• Determine the position of the fetus

Ultrasound is also popular with parents who want to know the gender of their baby before it is born. If you are pregnant, your doctor can tell you how often you will need a pelvic ultrasound during pregnancy.

To Evaluate An Endometrial Condition

The endometrium is the inner lining of the uterus. Changes in hormone levels and many other factors can affect its health. These factors may cause one or more serious related conditions and diseases. A pelvic ultrasound can diagnose, evaluate, and treat endometrial problems.

Endometriosis, polyps, and infection are all common conditions that can be found and monitored with pelvic ultrasound. Adenomyosis, Asherman’s syndrome, and cancer are other related conditions that can be viewed with ultrasound. Treating these conditions is critical to reducing fertility problems.

See your doctor right away if you have severe pain during your period. Severe pain may occur during cramping, urinating, or bowel movements. You should also see your doctor if you are having a hard time getting pregnant. Your doctor can do a pelvic ultrasound to find out what is causing your symptoms.

To Monitor and Treat Pelvic Inflammatory Disease

Pelvic inflammatory disease (PID) is where the female reproductive organs become infected. PID occurs when bacteria spread from the vagina to other female organs after sexual activity. That includes the uterus, ovaries, or fallopian tubes.

A pelvic ultrasound is one of several tests your doctors may do if they think you have PID. If you have PID, your doctors may do another test after treatment to see if your infection is gone. Symptoms of PID include pelvic pain and abnormal vaginal discharge or bleeding. Fever, pain during intercourse, and difficulty with urination are other common PID symptoms.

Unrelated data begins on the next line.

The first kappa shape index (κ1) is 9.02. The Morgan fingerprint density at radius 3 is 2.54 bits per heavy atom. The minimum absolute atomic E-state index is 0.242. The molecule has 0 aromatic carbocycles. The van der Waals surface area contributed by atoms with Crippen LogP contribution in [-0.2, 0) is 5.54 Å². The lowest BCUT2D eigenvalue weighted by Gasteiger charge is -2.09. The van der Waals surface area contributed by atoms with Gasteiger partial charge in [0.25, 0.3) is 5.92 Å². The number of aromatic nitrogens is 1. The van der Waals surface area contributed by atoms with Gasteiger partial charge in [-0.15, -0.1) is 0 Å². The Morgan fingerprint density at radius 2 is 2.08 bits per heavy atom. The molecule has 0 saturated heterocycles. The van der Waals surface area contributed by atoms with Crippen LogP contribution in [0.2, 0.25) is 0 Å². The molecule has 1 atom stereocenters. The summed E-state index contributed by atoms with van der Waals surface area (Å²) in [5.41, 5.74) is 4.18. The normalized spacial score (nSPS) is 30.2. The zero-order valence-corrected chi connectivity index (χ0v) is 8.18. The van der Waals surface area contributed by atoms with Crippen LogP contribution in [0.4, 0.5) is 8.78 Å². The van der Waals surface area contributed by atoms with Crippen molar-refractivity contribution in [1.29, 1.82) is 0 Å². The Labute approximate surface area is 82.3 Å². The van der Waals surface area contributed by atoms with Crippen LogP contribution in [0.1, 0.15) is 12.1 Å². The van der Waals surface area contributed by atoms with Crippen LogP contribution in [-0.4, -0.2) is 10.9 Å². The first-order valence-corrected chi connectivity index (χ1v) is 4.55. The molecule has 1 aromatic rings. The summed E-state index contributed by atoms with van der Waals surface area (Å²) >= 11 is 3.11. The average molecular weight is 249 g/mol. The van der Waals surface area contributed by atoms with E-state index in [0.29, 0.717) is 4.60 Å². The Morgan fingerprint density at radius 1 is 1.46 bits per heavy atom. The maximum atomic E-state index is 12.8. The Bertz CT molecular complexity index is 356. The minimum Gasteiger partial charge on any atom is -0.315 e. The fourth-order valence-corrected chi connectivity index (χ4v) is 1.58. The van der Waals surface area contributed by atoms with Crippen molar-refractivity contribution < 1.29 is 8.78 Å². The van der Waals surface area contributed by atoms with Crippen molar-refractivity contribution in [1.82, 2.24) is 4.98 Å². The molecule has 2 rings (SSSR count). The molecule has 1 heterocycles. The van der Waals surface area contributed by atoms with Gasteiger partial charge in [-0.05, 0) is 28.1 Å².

To Conduct a Biopsy

A biopsy is a medical test where your doctor takes a small sample of tissue from your body. Your tissue sample is then sent to a lab to get checked for diseases like cancer.

A pelvic ultrasound makes it easy for your doctor to do a biopsy without affecting other tissues or organs. If your doctor finds a tumor, they can use this test to guide the needle into the tumor and remove tissue or fluid for the biopsy.

To Conduct and Monitor Fertility Treatments

Your doctor may do regular ultrasounds if you are having fertility treatment. Pelvic ultrasound can help retrieve eggs from your ovaries for in vitro fertilization (IVF). It can also help see whether your fallopian tubes remain open or if you have any eggs left in your ovaries.

Ultrasound can’t always be used on its own to find fertility problems. However, it may be used with other diagnostic tests to confirm problems. Your doctor may also use it to look at your reproductive organs during fertility treatment. For example, this test may help measure the growth of follicles in the ovaries. Or, it can measure the thickness of the lining of your uterus.

More About Pelvic Ultrasound Testing

Pelvic ultrasounds are non-invasive and produce no radiation. There are two types of pelvic ultrasound: transabdominal and transvaginal. Transabdominal means through the abdomen. Transvaginal means through the vagina.

During the abdominal ultrasound, your doctor rubs gel on top of your abdomen and places a wand over it to view your pelvic area. During the vaginal ultrasound, your doctor places a long, thin wand into your vagina to view your pelvic area. The abdominal ultrasound is not painful or uncomfortable. However, the vaginal ultrasound may cause slight discomfort in some females.

A pelvic ultrasound can be used on nearly any female. However, doctors do not usually recommend it for those with severe obesity, intestinal gas, or an empty bladder. Your doctor may recommend drinking about 24 ounces of water an hour before your test. That can help your doctor see your pelvic organs and tissues more clearly.

If you need to have an ultrasound, your doctor can give you more details about preparing for the test. Your doctor can also discuss its pros and cons, and what it can and cannot do for your health condition. Your doctor can also recommend another non-invasive test if you do not want an ultrasound.

Ultrasound and Imaging Services At Lompoc Valley Medical Center

Lompoc Valley Medical Care offers ultrasound testing, including pelvic ultrasound. Contact us at any time or visit our provider page to learn more about our ultrasound services and many other imaging and radiology services. Lompoc Valley Medical Center offers a wide variety of healthcare services and is devoted to providing quality health care for you and your family.